Germany called for a clampdown on hedge funds by G8 leaders meeting in Scotland last week, but record oil prices seemed to be the main economic concern for the annual summit of the Group of Eight.

Oil prices were hovering near record levels despite news on Tuesday night of a G8 draft communique showing the leaders are set to make an official appeal for more stable oil prices and more freedom for oil companies to invest in oil-rich countries.

“The health of the global economy is a key concern to each of the members of the G8 and to the world as a whole,” said the draft, shown to Reuters on Tuesday and confirmed by other G8 officials on Wednesday as still fully up-to-date.

“But challenges remain, especially persistent global imbalances and high and volatile oil prices,” it said.

Analysts said the expected declarations from the leaders of the G8 club of industrialised nations were a step in the right direction, but would not alter anything in the short run.

US crude futures traded last week just a few cents short of the record price of $60.95 struck in the last few weeks.

“It’s good the G8 are starting to put these processes in place. It’s been a very long time coming and the oil industry has been very under-invested for years,” said Jay Saunders, an oil analyst at Deutche Bank.

The analyst was primarily referring to what was set to be a call for progress on the establishment of a system of global reporting on the state of oil stocks as well as an appeal for more investment in oil production.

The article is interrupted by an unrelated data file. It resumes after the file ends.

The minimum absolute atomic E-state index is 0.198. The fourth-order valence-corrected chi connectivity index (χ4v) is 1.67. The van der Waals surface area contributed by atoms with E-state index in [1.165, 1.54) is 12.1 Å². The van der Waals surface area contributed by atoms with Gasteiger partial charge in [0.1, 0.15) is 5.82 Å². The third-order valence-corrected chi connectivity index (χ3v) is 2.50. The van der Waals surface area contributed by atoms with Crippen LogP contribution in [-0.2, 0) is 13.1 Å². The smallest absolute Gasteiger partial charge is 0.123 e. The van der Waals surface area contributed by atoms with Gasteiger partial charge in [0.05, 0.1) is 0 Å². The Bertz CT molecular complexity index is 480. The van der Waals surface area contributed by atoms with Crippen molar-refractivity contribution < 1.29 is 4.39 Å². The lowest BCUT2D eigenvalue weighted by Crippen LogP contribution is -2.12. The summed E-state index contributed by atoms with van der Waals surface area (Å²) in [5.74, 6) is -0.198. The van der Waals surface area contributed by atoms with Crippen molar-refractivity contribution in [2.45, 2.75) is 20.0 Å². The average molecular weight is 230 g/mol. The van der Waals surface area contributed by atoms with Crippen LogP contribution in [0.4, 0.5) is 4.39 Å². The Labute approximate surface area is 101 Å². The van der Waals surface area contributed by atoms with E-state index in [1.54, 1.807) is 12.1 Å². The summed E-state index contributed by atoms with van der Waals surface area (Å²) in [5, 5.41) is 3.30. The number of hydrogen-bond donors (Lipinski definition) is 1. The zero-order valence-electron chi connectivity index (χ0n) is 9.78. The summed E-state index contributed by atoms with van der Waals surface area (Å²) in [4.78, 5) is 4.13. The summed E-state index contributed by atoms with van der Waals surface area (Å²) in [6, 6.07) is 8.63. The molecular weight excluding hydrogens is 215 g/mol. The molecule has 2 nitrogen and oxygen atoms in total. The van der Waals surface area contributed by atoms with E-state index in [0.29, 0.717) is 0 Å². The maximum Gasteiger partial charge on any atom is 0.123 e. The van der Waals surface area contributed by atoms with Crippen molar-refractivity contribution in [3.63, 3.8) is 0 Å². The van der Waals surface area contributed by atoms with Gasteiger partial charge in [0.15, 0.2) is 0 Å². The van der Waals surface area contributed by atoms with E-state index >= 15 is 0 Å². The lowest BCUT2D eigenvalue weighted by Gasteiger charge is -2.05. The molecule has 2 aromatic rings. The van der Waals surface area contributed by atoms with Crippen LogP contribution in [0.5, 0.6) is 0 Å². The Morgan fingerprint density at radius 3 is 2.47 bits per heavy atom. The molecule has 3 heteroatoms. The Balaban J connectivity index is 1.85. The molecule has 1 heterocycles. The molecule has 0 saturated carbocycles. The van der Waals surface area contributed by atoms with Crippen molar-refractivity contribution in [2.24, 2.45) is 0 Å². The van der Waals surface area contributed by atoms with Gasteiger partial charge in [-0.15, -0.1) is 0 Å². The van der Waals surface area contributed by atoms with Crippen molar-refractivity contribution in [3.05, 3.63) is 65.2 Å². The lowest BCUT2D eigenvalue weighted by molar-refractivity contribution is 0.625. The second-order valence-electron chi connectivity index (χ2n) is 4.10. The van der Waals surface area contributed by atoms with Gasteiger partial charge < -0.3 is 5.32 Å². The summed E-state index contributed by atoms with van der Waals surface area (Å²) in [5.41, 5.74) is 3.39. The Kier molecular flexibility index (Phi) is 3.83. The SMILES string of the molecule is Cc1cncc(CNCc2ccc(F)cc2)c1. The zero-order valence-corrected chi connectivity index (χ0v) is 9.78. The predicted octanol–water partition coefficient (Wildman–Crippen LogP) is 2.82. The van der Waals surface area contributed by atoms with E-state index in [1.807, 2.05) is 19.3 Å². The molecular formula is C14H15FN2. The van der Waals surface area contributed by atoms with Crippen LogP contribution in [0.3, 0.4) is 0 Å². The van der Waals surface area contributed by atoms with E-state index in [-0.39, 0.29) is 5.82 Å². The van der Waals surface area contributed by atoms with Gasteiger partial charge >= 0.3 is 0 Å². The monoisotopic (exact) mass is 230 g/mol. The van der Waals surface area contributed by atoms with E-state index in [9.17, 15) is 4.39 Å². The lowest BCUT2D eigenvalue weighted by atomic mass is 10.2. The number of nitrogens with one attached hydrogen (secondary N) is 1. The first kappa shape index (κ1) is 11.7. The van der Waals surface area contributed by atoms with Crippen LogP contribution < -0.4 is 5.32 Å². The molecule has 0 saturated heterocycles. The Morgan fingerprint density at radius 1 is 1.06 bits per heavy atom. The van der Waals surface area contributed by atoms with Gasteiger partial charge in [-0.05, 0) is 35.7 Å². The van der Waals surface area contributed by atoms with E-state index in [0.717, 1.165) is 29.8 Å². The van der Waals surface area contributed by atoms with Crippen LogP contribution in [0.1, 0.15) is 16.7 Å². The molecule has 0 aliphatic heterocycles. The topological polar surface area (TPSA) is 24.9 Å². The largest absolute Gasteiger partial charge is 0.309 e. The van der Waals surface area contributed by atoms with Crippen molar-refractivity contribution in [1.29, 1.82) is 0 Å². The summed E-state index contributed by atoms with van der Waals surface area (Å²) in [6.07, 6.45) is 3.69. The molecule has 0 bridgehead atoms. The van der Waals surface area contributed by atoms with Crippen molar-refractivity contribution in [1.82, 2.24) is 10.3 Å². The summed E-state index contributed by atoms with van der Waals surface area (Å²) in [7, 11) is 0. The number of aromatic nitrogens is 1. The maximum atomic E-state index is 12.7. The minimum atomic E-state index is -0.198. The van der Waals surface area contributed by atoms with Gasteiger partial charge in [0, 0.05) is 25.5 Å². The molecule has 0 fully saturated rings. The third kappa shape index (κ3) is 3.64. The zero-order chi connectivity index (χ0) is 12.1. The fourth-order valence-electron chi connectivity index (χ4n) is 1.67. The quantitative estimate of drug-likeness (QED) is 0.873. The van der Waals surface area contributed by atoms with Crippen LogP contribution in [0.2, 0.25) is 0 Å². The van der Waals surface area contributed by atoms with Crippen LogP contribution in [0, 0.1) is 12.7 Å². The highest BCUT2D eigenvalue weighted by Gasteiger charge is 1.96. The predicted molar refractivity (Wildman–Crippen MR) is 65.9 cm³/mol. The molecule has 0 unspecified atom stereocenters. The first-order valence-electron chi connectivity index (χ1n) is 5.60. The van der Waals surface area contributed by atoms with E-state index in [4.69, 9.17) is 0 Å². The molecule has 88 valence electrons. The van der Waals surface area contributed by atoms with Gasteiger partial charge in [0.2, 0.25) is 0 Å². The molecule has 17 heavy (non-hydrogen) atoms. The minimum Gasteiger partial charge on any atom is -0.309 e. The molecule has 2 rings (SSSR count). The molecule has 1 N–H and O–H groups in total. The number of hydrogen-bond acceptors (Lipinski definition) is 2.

A program known as the Joint Oil Data Initiative is due to go live in September in an endeavor to make the workings of the oil market clearer, carrying details of inventories, production and consumption. More than 90 countries are participating in a programme headquartered in Riyadh.

Hedge funds and the yuan

German Chancellor Gerhard Schroeder is pushing for action to clamp down on hedge funds but diplomats say he is unlikely to get any commitment at this stage from other leaders. He was backed by German banks.

German politicians have compared hedge funds to “locusts” after a shareholder revolt by UK hedge fund TCI against Deutsche Boerse’s attempted bid for the London Stock Exchange, a revolt that led to the ousting of top Boerse management.

The main focus of the British-chaired summit at the Gleneagles hotel is climate change and aid for Africa. Two officials confirmed that there was no plan to include any comment on currencies in the economic communique.

They say the basic line remains the same as the one made in February 2004, when finance ministers called for greater flexibility in exchange rate regimes in what as seen as a call to China to ease state controls on the yuan.

Chinese President Hu Jintao is joining the summit with other non-G8 members. The G8 countries are the United States, Germany, Britain, France, Japan, Italy, Canada and Russia.

Fair trade

Britain, pressing for fairer trade with Africa, has floated the idea of rich countries ending subsidies for exports of farm produce by 2010, although it was not clear if it would push for a deadline at the Gleneagles summit, which ended on July 8.

European Commission President Jose Manuel Barroso told a news conference at the summit that the EU had already offered to do this if others such as the United States did likewise, but he did not speak of deadlines.

President George W. Bush said in a pre-summit television interview aired on July 4 that he too was willing to move if the EU and others were.

European Trade Commissioner Peter Mandelson, also speaking in Scotland, said the G8 needed to commit to concluding the so-called Doha Round of free trade talks, which reach a crucial phase at a meeting of ministers in Hong Kong in December. (Reuters)